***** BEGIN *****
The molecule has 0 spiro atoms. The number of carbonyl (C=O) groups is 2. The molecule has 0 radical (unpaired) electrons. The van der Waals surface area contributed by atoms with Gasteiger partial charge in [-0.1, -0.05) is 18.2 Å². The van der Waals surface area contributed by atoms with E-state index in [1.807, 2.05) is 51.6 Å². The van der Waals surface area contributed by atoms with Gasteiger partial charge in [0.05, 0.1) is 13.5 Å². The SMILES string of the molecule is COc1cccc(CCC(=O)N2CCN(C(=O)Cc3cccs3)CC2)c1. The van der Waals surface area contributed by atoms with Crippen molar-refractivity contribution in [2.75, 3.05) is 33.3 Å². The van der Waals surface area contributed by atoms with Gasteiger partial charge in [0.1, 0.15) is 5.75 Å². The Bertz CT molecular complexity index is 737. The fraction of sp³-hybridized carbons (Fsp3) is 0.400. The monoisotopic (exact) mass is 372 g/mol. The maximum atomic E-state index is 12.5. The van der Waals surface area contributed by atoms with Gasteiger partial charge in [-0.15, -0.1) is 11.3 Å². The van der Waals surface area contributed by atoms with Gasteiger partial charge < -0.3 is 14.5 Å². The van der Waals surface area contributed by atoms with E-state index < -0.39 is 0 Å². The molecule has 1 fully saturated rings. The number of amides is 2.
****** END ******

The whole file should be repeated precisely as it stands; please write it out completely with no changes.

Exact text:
The molecule has 0 spiro atoms. The number of carbonyl (C=O) groups is 2. The molecule has 0 radical (unpaired) electrons. The van der Waals surface area contributed by atoms with Gasteiger partial charge in [-0.1, -0.05) is 18.2 Å². The van der Waals surface area contributed by atoms with E-state index in [1.807, 2.05) is 51.6 Å². The van der Waals surface area contributed by atoms with Gasteiger partial charge in [0.05, 0.1) is 13.5 Å². The SMILES string of the molecule is COc1cccc(CCC(=O)N2CCN(C(=O)Cc3cccs3)CC2)c1. The van der Waals surface area contributed by atoms with Crippen molar-refractivity contribution in [2.75, 3.05) is 33.3 Å². The van der Waals surface area contributed by atoms with Gasteiger partial charge in [0.1, 0.15) is 5.75 Å². The Bertz CT molecular complexity index is 737. The fraction of sp³-hybridized carbons (Fsp3) is 0.400. The monoisotopic (exact) mass is 372 g/mol. The maximum atomic E-state index is 12.5. The van der Waals surface area contributed by atoms with Gasteiger partial charge in [-0.15, -0.1) is 11.3 Å². The van der Waals surface area contributed by atoms with Gasteiger partial charge < -0.3 is 14.5 Å². The van der Waals surface area contributed by atoms with E-state index < -0.39 is 0 Å². The molecule has 1 fully saturated rings. The number of amides is 2.